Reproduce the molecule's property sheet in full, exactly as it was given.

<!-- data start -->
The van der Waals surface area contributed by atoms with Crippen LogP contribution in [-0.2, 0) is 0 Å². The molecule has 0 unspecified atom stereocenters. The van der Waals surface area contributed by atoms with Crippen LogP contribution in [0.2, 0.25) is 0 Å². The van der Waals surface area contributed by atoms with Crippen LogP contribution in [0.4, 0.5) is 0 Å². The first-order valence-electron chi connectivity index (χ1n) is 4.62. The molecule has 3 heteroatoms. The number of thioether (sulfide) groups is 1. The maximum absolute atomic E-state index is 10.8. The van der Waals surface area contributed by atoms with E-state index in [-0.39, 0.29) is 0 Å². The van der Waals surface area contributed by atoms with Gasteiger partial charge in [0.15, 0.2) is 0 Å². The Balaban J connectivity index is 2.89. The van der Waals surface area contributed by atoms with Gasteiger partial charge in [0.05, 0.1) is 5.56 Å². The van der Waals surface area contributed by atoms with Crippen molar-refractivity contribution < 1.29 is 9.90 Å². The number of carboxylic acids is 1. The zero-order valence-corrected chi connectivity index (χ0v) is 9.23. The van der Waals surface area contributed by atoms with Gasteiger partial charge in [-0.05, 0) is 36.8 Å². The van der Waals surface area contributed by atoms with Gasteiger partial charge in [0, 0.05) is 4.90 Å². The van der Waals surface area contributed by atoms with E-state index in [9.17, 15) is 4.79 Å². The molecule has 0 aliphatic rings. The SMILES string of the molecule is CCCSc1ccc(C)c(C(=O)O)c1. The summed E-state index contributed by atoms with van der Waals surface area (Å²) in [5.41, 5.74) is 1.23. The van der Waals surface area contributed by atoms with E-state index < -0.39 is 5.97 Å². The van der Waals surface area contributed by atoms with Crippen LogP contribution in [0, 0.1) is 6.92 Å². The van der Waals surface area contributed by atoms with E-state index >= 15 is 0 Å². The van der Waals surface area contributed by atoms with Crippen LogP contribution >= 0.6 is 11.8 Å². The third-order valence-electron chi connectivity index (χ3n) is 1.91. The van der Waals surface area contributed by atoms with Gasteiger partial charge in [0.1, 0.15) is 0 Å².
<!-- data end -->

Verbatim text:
The van der Waals surface area contributed by atoms with Crippen LogP contribution in [-0.2, 0) is 0 Å². The molecule has 0 unspecified atom stereocenters. The van der Waals surface area contributed by atoms with Crippen LogP contribution in [0.2, 0.25) is 0 Å². The van der Waals surface area contributed by atoms with Crippen LogP contribution in [0.4, 0.5) is 0 Å². The first-order valence-electron chi connectivity index (χ1n) is 4.62. The molecule has 3 heteroatoms. The number of thioether (sulfide) groups is 1. The maximum absolute atomic E-state index is 10.8. The van der Waals surface area contributed by atoms with E-state index in [-0.39, 0.29) is 0 Å². The van der Waals surface area contributed by atoms with Gasteiger partial charge in [0.15, 0.2) is 0 Å². The Balaban J connectivity index is 2.89. The van der Waals surface area contributed by atoms with Gasteiger partial charge in [0.05, 0.1) is 5.56 Å². The van der Waals surface area contributed by atoms with Crippen molar-refractivity contribution < 1.29 is 9.90 Å². The number of carboxylic acids is 1. The zero-order valence-corrected chi connectivity index (χ0v) is 9.23. The van der Waals surface area contributed by atoms with Gasteiger partial charge in [-0.05, 0) is 36.8 Å². The van der Waals surface area contributed by atoms with Gasteiger partial charge in [0, 0.05) is 4.90 Å². The van der Waals surface area contributed by atoms with E-state index in [9.17, 15) is 4.79 Å². The molecule has 0 aliphatic rings. The SMILES string of the molecule is CCCSc1ccc(C)c(C(=O)O)c1. The summed E-state index contributed by atoms with van der Waals surface area (Å²) in [5.41, 5.74) is 1.23. The van der Waals surface area contributed by atoms with E-state index < -0.39 is 5.97 Å². The van der Waals surface area contributed by atoms with Crippen LogP contribution in [0, 0.1) is 6.92 Å². The van der Waals surface area contributed by atoms with E-state index >= 15 is 0 Å². The van der Waals surface area contributed by atoms with Crippen LogP contribution >= 0.6 is 11.8 Å². The third-order valence-electron chi connectivity index (χ3n) is 1.91. The van der Waals surface area contributed by atoms with Gasteiger partial charge in [0.1, 0.15) is 0 Å².